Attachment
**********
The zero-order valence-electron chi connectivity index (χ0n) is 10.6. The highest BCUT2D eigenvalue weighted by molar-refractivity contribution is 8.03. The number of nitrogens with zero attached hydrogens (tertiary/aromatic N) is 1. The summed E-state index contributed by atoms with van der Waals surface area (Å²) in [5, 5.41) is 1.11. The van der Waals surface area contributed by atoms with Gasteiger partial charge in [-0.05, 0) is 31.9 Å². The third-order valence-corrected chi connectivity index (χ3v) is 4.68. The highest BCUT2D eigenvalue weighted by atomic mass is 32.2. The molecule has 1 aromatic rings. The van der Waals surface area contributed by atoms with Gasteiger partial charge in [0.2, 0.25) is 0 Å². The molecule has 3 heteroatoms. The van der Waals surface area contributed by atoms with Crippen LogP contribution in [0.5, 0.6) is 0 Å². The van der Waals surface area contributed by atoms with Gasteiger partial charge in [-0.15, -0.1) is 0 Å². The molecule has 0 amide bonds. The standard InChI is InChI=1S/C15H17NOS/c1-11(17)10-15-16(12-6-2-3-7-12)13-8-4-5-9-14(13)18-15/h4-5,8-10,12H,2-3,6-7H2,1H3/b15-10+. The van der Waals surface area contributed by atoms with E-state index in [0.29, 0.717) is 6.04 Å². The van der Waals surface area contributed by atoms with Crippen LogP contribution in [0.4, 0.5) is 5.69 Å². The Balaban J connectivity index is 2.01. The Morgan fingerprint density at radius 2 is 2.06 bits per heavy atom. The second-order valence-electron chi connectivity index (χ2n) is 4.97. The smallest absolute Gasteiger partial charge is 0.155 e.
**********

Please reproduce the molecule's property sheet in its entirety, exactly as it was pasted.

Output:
The zero-order valence-electron chi connectivity index (χ0n) is 10.6. The highest BCUT2D eigenvalue weighted by molar-refractivity contribution is 8.03. The number of nitrogens with zero attached hydrogens (tertiary/aromatic N) is 1. The summed E-state index contributed by atoms with van der Waals surface area (Å²) in [5, 5.41) is 1.11. The van der Waals surface area contributed by atoms with Gasteiger partial charge in [-0.05, 0) is 31.9 Å². The third-order valence-corrected chi connectivity index (χ3v) is 4.68. The highest BCUT2D eigenvalue weighted by atomic mass is 32.2. The molecule has 1 aromatic rings. The van der Waals surface area contributed by atoms with Gasteiger partial charge in [0.2, 0.25) is 0 Å². The molecule has 3 heteroatoms. The van der Waals surface area contributed by atoms with Crippen LogP contribution in [0.5, 0.6) is 0 Å². The van der Waals surface area contributed by atoms with Gasteiger partial charge in [-0.15, -0.1) is 0 Å². The molecule has 0 amide bonds. The standard InChI is InChI=1S/C15H17NOS/c1-11(17)10-15-16(12-6-2-3-7-12)13-8-4-5-9-14(13)18-15/h4-5,8-10,12H,2-3,6-7H2,1H3/b15-10+. The van der Waals surface area contributed by atoms with E-state index in [0.29, 0.717) is 6.04 Å². The van der Waals surface area contributed by atoms with Crippen LogP contribution in [0.4, 0.5) is 5.69 Å². The Balaban J connectivity index is 2.01. The Morgan fingerprint density at radius 2 is 2.06 bits per heavy atom. The second-order valence-electron chi connectivity index (χ2n) is 4.97. The smallest absolute Gasteiger partial charge is 0.155 e.